DU: I’ve tried to analyze that myself sometimes. He’s just so talented. It’s such a lucky thing that we chose him to go in and do that first songwriter CD that we did. He took what I consider raw material and took the songs to a far greater level that I ever envisioned when I wrote them. His way of working is so different from any other producer that I’ve worked with over the years. I just don’t get in his way. He’s just magic that way. He gives me room to breath on the vocals. Every other person I’ve worked with really worked on my vocals. They put my voice in a higher key than I was comfortable in. It was at the top of my range. Keith is more like Owen Bradley, who I got to work with a little early in my career. He said, “Don’t go to the top of your range, your voice thins out up there. Stay in your mid to low range and that’s where your dollars are going to be.” Keith is exactly the same way. He puts my voice where it’s naturally comfortable. I don’t know, it’s just magic when we work together. And he’s fast. That first Atlantic Records album cost as much as my house. My records with Keith cost as much as my two dogs’ doghouses. (Laughter)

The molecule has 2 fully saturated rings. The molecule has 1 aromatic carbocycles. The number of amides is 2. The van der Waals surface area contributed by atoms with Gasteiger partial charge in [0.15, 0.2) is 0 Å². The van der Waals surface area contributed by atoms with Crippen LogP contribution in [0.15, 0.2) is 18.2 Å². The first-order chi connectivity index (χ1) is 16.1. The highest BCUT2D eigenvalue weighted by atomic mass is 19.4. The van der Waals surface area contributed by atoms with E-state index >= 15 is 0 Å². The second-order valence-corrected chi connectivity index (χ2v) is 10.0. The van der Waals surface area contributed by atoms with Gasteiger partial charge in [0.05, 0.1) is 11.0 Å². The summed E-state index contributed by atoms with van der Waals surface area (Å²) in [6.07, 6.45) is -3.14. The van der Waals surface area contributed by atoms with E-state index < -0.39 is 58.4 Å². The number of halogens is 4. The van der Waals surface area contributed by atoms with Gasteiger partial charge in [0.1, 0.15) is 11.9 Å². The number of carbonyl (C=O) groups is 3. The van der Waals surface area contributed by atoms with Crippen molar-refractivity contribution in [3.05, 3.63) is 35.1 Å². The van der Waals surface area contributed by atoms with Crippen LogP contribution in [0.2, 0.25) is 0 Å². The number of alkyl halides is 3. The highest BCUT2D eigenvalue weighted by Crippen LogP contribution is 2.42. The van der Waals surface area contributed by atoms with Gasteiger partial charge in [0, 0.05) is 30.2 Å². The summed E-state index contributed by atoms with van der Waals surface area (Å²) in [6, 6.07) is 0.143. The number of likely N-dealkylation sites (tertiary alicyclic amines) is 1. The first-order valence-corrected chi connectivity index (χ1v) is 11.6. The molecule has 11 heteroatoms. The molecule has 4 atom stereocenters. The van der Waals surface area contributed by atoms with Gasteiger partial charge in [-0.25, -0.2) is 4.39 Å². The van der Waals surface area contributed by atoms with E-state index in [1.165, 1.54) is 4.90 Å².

KMJ: How was your experience taking bluegrass to Russia this past year?
DU: It was life changing. I’d never been out of the country. I’ve never been anywhere. It’s such a small world after all. My publisher also deals in Russian art. I’ve been exposed to Russian art through him. And because of that relationship with Russian art, he’d gone over there and heard a little bluegrass group in a Mexican restaurant in Moscow. He wanted to help them and brought them over here and they became Bering Strait. Once he got them over here, he decided he needed to help them further so he formed a publishing company around Bering Strait and myself. Because I write with them, I’ve been exposed to a lot of things about Russia. But I never dreamed I’d be going over there because of bluegrass music. When I met Bering Strait, they were bluegrass and I was country. And I would have never of guessed that now things have switched and I’m bluegrass and they’re country. And there you have it.